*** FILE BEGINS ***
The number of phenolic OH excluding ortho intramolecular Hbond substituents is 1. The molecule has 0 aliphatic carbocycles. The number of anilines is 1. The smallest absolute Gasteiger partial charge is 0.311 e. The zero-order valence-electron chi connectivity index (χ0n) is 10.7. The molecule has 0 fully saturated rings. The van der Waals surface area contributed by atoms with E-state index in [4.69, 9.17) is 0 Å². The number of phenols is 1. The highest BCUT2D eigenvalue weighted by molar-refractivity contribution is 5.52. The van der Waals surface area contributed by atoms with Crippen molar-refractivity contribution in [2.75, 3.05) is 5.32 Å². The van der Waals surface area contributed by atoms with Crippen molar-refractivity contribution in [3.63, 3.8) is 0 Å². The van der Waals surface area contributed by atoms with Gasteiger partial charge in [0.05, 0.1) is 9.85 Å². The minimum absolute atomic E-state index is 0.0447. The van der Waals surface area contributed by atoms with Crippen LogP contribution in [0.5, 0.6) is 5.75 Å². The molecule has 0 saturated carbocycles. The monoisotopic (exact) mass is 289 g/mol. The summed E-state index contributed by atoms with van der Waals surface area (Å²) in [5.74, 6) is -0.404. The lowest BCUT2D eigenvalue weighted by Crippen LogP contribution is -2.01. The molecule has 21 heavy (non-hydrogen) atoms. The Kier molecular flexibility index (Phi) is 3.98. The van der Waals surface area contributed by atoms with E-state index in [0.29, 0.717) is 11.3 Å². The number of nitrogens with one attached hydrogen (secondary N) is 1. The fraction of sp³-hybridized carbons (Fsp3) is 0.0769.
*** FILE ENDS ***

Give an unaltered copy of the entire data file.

The number of phenolic OH excluding ortho intramolecular Hbond substituents is 1. The molecule has 0 aliphatic carbocycles. The number of anilines is 1. The smallest absolute Gasteiger partial charge is 0.311 e. The zero-order valence-electron chi connectivity index (χ0n) is 10.7. The molecule has 0 fully saturated rings. The van der Waals surface area contributed by atoms with E-state index in [4.69, 9.17) is 0 Å². The number of phenols is 1. The highest BCUT2D eigenvalue weighted by molar-refractivity contribution is 5.52. The van der Waals surface area contributed by atoms with Crippen molar-refractivity contribution in [2.75, 3.05) is 5.32 Å². The van der Waals surface area contributed by atoms with Crippen molar-refractivity contribution in [3.63, 3.8) is 0 Å². The van der Waals surface area contributed by atoms with Gasteiger partial charge in [0.05, 0.1) is 9.85 Å². The minimum absolute atomic E-state index is 0.0447. The van der Waals surface area contributed by atoms with Crippen LogP contribution in [0.5, 0.6) is 5.75 Å². The molecule has 0 saturated carbocycles. The monoisotopic (exact) mass is 289 g/mol. The summed E-state index contributed by atoms with van der Waals surface area (Å²) in [5.74, 6) is -0.404. The lowest BCUT2D eigenvalue weighted by Crippen LogP contribution is -2.01. The molecule has 21 heavy (non-hydrogen) atoms. The Kier molecular flexibility index (Phi) is 3.98. The van der Waals surface area contributed by atoms with E-state index in [0.29, 0.717) is 11.3 Å². The number of nitrogens with one attached hydrogen (secondary N) is 1. The fraction of sp³-hybridized carbons (Fsp3) is 0.0769.